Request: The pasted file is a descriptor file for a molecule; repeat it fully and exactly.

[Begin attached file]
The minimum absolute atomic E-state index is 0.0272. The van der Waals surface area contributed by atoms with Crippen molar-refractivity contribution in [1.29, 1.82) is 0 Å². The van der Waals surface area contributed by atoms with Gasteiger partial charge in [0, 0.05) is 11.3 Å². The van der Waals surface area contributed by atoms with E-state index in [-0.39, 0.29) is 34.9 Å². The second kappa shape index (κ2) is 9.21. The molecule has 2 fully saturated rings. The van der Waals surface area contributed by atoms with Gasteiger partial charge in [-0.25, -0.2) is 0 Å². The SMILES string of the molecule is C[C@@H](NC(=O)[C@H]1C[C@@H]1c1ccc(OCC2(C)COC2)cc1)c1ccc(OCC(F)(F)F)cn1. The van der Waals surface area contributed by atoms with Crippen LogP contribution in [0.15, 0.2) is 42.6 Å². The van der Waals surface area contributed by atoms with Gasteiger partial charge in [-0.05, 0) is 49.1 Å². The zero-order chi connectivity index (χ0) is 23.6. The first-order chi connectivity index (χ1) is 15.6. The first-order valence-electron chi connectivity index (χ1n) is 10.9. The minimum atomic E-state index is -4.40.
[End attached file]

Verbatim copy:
The minimum absolute atomic E-state index is 0.0272. The van der Waals surface area contributed by atoms with Crippen molar-refractivity contribution in [1.29, 1.82) is 0 Å². The van der Waals surface area contributed by atoms with Gasteiger partial charge in [0, 0.05) is 11.3 Å². The van der Waals surface area contributed by atoms with E-state index in [-0.39, 0.29) is 34.9 Å². The second kappa shape index (κ2) is 9.21. The molecule has 2 fully saturated rings. The van der Waals surface area contributed by atoms with Gasteiger partial charge in [-0.25, -0.2) is 0 Å². The SMILES string of the molecule is C[C@@H](NC(=O)[C@H]1C[C@@H]1c1ccc(OCC2(C)COC2)cc1)c1ccc(OCC(F)(F)F)cn1. The van der Waals surface area contributed by atoms with Crippen LogP contribution in [0.15, 0.2) is 42.6 Å². The van der Waals surface area contributed by atoms with Gasteiger partial charge in [-0.05, 0) is 49.1 Å². The zero-order chi connectivity index (χ0) is 23.6. The first-order chi connectivity index (χ1) is 15.6. The first-order valence-electron chi connectivity index (χ1n) is 10.9. The minimum atomic E-state index is -4.40.